Precision Grazing came in and looked at the whole farm, from the hill down to the farm ground. One of the main changes was to reduce the number of livestock groups on the farm and ‘mob up’ existing livestock into larger groups allowing for reduced labour and more effective grazing pressure.
We still set stock at lambing, but when they are about 5 weeks old we bunch them up into bigger groups and start them rotating. This has eased management and allowed us to reduce the need for so much subdivision. Initially I was worried about stock performance in larger groups, but they have exceeded expectations.
Cattle growth rates are monitored throughout the grazing season, aiding decision making and provide confidence that the cattle are performing. This year they averaged 0.9kg Liveweight per day on pasture alone which Neil was very pleased with considering the dry summer. The focus has moved away from sale price per head to margin per head and per ha.
Multi-Cut silage is fed when they are housed along with a whole crop forage, minimal blend is mixed in as they move away from feeding concentrates. They are then turned out to grass the following spring or sold when they reach their ideal store weight of 500kg.
I’m pleased with the cattle they’ve averaged 0.9DLG over the summer, we made some lovely silage so I hope this will push them over the winter. I was worried going from 50 sucklers to a 150 Angus X but they really fit well alongside the sheep and there is a lot less labour involved.
The paddock system is set up each year in January, using the Rappa fence system, to ensure it is ready to go from April onwards. Most of the fields are split into 2ha paddocks, fencing is easily removed when the silage fields are closed, or as like this year, a field of turnips have been planted. 3 strands of wire are used to ensure that flexibility for cattle and sheep to graze the system.
Water was the biggest problem for Neil, however working with Precision Grazing and mapping out the paddocks and trough locations has made this doable. Previously mains fed water troughs were in the field corners so these were moved and now service multiple paddocks.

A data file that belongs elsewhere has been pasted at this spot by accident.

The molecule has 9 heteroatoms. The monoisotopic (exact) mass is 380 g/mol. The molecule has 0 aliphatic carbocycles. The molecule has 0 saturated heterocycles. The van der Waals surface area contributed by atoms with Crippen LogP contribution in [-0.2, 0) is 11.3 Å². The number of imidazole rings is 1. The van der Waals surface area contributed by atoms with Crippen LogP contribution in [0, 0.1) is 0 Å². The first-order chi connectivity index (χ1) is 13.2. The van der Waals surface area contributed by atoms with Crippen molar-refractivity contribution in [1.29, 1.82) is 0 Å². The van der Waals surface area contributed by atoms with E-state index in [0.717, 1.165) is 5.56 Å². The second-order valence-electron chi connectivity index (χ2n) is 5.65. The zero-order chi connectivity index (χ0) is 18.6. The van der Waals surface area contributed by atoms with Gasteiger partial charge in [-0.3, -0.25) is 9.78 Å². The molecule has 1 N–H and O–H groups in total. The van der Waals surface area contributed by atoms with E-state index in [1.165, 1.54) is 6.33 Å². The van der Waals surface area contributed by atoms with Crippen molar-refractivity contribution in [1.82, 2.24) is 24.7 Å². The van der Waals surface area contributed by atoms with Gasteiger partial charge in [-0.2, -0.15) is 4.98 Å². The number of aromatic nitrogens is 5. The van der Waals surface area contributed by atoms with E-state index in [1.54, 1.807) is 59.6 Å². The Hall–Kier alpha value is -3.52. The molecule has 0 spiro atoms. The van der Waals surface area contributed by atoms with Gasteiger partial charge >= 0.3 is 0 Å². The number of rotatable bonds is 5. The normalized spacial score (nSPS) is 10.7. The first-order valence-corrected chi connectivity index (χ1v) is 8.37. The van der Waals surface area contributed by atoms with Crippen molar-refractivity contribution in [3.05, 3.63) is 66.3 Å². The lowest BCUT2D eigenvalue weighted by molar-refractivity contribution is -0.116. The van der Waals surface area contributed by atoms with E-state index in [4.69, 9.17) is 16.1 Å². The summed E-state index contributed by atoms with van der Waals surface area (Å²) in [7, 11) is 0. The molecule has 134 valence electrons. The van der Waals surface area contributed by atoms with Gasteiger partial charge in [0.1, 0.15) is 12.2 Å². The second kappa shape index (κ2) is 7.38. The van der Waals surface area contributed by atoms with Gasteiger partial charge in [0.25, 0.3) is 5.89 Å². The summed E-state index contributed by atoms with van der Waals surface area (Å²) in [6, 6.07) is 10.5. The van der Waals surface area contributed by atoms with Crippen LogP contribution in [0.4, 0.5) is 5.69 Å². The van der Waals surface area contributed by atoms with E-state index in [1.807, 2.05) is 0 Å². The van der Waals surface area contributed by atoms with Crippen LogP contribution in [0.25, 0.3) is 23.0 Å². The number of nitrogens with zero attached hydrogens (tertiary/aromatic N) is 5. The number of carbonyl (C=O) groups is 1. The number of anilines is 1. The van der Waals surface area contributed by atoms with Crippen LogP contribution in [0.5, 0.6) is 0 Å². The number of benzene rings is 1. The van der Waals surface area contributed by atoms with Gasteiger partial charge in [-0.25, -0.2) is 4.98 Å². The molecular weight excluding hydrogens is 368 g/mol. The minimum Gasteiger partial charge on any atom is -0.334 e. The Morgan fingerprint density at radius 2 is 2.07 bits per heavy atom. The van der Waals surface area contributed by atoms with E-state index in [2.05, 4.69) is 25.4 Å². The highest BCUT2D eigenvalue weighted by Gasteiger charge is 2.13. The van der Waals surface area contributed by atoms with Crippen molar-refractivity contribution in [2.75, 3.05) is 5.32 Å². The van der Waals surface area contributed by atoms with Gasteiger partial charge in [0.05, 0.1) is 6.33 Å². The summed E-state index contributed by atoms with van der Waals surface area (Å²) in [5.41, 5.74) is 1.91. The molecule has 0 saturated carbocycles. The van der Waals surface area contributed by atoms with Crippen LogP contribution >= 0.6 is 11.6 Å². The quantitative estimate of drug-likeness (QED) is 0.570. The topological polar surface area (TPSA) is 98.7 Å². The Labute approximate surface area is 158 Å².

Using permanent troughs, although a greater investment, keeps the system simple, which is a must for us when we are busy during lambing, we know everything for the cattle is set up and ready to go.
Having Precision Grazing come in and look at the whole farm made Neil look at the farm differently, instead of seeing fields that were ‘just’ for calving cows, or some ‘old pasture’ just for a few ewes, every field is now part of the farm and not looked at in isolation, it has become a whole and the positive changes in those fields are already noticeable from using the paddock grazing system.
The farms PH levels have improved since using this system, from averaging low 5s, most of the fields are now up to a 6 – 6.5. The increase has been a result of spreading lime and paddock grazing which sees organic matter and improved phosphate and potassium indexes through the livestock doing the work of leaving their muck behind evenly distributed across the field.
There is still room for improvement, our P & K indexes are around 2, but we are definitely going in the right direction. It is 4 years since Farming Connect did a whole farm soil sampling, it will be interesting to see the changes.
Having the Precision Grazing team on board has seen Neil make less mistakes than if he started paddock grazing on his own, watching online tutorials can take you so far, but having the help and advice at the kitchen table will take you further.
Get advice from day one. Looking back it is something I should have done, regardless of being a Farming Connect demo farm. This is a big change to your farming system, so it’s worth getting it right.
Neil is now confident in using both Agrinet (Pasture measurement programme) and Farmax (Farm Management) hand in hand to assess the quantity of pasture on the farm and forward plan key decisions to ensure he has sufficient feed looking ahead.